Beautiful early evening light was the perfect backdrop for a visit to the unique Castleruddery Stone Circle. Its uniqueness lies in the fact that although the site is seen as a stone circle it is more correctly categorised as one of the rarest megalithic monuments, a henge or embanked enclosure. Constructed around 2500BC, the site consists of an earthen bank 30 metres in diameter lined on its interior with 29 standing stones and boulders. The south-east facing entrance is very easy to make out as it is flanked by two massive quartz stone boulders. The whole site is surrounded again by a 60 metre circular ditch only really visible from the air. Nearby the ruins of a 12th century Anglo-Norman Motte and possibly a Bailey has been discovered, showing the prominence this area held over thousands of years. This is probably due to the fact that the site is situated on a natural gentle slope overlooking the River Slaney 250 metres to the south.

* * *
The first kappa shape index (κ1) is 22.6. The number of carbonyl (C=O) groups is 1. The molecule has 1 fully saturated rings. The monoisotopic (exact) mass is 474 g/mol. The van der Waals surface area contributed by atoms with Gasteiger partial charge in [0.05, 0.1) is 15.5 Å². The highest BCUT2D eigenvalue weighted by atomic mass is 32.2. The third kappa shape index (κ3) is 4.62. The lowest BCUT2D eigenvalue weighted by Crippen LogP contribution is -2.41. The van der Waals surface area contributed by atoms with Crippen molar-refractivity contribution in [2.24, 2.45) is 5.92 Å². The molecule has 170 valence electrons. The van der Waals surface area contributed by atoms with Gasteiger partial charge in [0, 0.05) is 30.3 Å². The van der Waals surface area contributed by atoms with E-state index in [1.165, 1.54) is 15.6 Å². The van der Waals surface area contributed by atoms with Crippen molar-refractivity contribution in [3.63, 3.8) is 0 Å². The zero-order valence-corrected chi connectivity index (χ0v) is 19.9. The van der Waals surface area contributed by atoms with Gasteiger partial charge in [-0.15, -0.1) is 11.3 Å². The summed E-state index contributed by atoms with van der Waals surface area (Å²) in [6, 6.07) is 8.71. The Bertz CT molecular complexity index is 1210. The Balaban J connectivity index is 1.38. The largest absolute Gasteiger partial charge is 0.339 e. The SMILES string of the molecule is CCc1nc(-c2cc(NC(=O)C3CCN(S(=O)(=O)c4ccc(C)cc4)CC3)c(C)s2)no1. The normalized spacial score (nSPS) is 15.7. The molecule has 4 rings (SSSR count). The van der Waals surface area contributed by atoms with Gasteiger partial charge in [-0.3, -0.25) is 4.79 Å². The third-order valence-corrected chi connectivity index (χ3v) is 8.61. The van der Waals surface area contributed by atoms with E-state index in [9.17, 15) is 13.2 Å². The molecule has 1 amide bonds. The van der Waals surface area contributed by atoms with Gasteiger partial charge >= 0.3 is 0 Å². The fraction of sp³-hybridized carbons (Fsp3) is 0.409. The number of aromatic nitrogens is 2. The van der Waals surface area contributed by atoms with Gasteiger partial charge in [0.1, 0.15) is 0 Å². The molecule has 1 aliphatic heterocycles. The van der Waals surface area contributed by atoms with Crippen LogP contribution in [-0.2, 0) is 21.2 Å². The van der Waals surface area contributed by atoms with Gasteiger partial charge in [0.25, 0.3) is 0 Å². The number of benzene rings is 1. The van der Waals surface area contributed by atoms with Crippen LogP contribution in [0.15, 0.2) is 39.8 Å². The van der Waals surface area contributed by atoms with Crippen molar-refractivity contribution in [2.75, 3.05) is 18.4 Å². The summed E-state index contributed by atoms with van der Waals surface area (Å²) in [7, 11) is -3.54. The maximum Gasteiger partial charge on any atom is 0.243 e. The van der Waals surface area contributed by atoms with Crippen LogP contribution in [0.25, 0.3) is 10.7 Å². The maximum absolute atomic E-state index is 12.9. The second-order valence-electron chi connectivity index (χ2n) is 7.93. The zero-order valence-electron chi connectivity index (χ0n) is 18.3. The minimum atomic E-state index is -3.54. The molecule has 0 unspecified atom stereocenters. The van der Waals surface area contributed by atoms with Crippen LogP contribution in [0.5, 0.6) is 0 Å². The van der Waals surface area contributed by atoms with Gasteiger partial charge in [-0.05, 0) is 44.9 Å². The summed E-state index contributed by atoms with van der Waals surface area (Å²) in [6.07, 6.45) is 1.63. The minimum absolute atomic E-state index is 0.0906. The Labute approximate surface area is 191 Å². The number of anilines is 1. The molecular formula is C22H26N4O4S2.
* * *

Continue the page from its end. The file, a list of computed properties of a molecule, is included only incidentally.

GPS: 52.99141, -6.6367